Melissa McCarthy joins up with the director Ben Falcone, her husband and frequent collaborator, for this superhero farce about what happens when ordinary people gain extraordinary powers. Octavia Spencer plays a scientist who has developed a chemical formula to enhance human abilities. McCarthy plays her long-estranged childhood best friend who accidentally takes a dose of that secret juice. The two team up to challenge a gang of supervillains played by Bobby Cannavale and Jason Bateman, among others. They also commiserate over the aches and pains of middle age, while rediscovering the bond they had as kids. Expect to see some broad but sweet comedy here, aimed at the audiences who enjoyed McCarthy and the writer-director Falcone’s “Tammy” and “The Boss.”
‘Arlo the Alligator Boy’
Starts streaming: April 16
The former “American Idol” contestant Michael J. Woodard voices the title character in “Arlo the Alligator Boy,” an animated musical about an optimistic but lonely young reptile who travels across America on a quest to find his family in New York City. Along the way he meets some other outsiders — voiced by Mary Lambert, Jonathan Van Ness, Haley Tju, Brett Gelman and Tony Hale, among others — and has a series of wacky adventures, scored to catchy songs by Alex Geringas and the film’s director, Ryan Crego. Fast-paced and cheery, this movie lays the groundwork for the upcoming Netflix series “I Heart Arlo,” pitched to young kids who like the simple designs and slapstick comedy of Nickelodeon and Cartoon Network.
‘Shadow and Bone’
Starts streaming: April 23
Based on Leigh Bardugo’s popular series of novels, “Shadow and Bone” is set in a highly stratified fantasy world where the existence of rampaging monsters makes simple tasks like long-distance communication and supply-gathering difficult. Jessie Mei Li plays Alina Starkov, a soldier whose superpowers could be the key to freeing her friends — and foes — from the daily fear of gruesome death. Created by Eric Heisserer (screenwriter for “Lights Out,” “Arrival” and “Bird Box”), the series follows the books’ lead, presenting a complex mythology featuring mystics and gangsters, all dressed as though they just stepped out of early-20th-century Europe. The action sequences are effects-heavy and pulpy, but the story is mainly about the politics and the treachery attending the arrival of a potential world-saving savior.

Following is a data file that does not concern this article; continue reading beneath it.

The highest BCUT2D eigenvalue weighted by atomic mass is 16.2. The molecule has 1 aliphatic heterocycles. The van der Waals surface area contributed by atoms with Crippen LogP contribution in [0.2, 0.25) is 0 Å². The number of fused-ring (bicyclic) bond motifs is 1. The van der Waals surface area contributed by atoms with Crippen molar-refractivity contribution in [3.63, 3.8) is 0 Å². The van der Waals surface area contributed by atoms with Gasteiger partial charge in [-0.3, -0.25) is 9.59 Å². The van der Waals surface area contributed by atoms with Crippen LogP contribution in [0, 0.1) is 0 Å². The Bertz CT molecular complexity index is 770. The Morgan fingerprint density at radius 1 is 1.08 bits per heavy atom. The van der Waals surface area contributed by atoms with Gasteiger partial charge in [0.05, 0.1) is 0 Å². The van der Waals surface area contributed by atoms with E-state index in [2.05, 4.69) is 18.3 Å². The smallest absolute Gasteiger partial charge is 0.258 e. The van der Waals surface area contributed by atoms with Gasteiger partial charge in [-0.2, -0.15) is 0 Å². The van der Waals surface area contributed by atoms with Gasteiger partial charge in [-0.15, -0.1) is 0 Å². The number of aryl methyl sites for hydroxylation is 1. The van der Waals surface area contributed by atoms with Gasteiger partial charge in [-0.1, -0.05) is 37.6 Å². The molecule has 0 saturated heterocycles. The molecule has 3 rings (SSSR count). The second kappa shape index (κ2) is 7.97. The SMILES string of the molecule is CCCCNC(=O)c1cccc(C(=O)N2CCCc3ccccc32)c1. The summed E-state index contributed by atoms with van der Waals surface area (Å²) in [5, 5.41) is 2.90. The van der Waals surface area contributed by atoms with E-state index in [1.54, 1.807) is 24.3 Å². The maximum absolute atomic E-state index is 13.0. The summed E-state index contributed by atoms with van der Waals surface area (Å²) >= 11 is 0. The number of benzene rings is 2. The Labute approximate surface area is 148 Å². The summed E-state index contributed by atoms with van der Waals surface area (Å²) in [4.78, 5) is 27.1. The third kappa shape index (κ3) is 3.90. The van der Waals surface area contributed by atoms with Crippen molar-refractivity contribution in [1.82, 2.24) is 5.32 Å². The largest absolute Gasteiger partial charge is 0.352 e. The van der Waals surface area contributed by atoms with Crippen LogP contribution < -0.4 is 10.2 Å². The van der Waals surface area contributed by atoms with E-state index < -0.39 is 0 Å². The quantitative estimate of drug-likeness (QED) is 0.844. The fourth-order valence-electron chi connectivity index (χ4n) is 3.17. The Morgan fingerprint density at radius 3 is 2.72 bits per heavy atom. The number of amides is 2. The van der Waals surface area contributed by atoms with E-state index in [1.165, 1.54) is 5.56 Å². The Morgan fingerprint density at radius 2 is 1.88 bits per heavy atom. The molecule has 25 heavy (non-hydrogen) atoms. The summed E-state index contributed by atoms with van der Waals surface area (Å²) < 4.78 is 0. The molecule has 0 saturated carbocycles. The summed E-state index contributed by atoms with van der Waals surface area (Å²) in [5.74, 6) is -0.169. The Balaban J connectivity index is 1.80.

Starts streaming: April 29
“Yasuke,” set in the 16th century and very loosely based on the historical records of an African-born samurai, is the latest animated project from the writer-producer LaSean Thomas, who has previously worked on the likes of “The Boondocks,” “Black Dynamite” and “Cannon Busters.” LaKeith Stanfield voices the title character, a masterless swordsman who reluctantly gives up a life of drinking and brooding to escort a sickly, mystically powered little girl on a long journey. With its sinewy Flying Lotus score and its science-fiction elements, the six-part “Yasuke” is a unique kind of martial arts anime — as much a low-key character study as it is a violent and stylish action-adventure.
“Prank Encounters” Season 2
“Tersanjung: The Movie”
“Just Say Yes”
“Family Reunion” Season 3
“Snabba Cash” Season 1
“This Is a Robbery: The World’s Biggest Art Heist”
“The Wedding Coach” Season 1
“The Way of the Househusband” Season 1
“Night in Paradise”
“Don’t Be the First One” Season 1
“The Stand In”
“My Love: Six Stories of True Love”
“Dad Stop Embarrassing Me!”
“Barbie and Chelsea: The Lost Birthday”
“Fast & Furious: Spy Racers” Season 4
“Into the Beat”
“Ride or Die”
“Zero” Season 1
“The Mitchells vs. the Machines”
“Things Heard and Seen”